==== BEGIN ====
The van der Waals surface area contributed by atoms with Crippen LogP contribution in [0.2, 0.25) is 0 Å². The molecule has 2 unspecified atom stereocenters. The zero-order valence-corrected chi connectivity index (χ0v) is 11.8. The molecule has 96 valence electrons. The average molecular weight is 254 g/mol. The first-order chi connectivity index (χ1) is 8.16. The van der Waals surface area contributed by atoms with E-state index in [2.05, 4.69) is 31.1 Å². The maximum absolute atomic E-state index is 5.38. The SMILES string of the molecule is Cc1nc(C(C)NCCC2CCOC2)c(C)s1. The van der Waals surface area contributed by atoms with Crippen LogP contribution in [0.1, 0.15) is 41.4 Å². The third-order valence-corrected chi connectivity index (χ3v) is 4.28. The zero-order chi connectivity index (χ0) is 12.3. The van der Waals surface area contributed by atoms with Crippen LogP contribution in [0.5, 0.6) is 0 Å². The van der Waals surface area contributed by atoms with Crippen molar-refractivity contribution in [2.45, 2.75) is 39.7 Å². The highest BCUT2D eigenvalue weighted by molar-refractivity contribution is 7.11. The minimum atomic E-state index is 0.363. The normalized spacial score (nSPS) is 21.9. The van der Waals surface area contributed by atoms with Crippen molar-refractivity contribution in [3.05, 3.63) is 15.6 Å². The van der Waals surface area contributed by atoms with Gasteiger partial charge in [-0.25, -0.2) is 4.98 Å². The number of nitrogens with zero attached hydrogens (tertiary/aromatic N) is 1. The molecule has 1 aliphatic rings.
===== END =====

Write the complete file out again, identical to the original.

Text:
The van der Waals surface area contributed by atoms with Crippen LogP contribution in [0.2, 0.25) is 0 Å². The molecule has 2 unspecified atom stereocenters. The zero-order valence-corrected chi connectivity index (χ0v) is 11.8. The molecule has 96 valence electrons. The average molecular weight is 254 g/mol. The first-order chi connectivity index (χ1) is 8.16. The van der Waals surface area contributed by atoms with E-state index in [2.05, 4.69) is 31.1 Å². The maximum absolute atomic E-state index is 5.38. The SMILES string of the molecule is Cc1nc(C(C)NCCC2CCOC2)c(C)s1. The van der Waals surface area contributed by atoms with Crippen LogP contribution in [0.1, 0.15) is 41.4 Å². The third-order valence-corrected chi connectivity index (χ3v) is 4.28. The zero-order chi connectivity index (χ0) is 12.3. The van der Waals surface area contributed by atoms with Crippen LogP contribution in [0.5, 0.6) is 0 Å². The van der Waals surface area contributed by atoms with Crippen molar-refractivity contribution in [2.45, 2.75) is 39.7 Å². The highest BCUT2D eigenvalue weighted by molar-refractivity contribution is 7.11. The minimum atomic E-state index is 0.363. The normalized spacial score (nSPS) is 21.9. The van der Waals surface area contributed by atoms with Crippen molar-refractivity contribution in [3.05, 3.63) is 15.6 Å². The van der Waals surface area contributed by atoms with Gasteiger partial charge in [-0.25, -0.2) is 4.98 Å². The number of nitrogens with zero attached hydrogens (tertiary/aromatic N) is 1. The molecule has 1 aliphatic rings.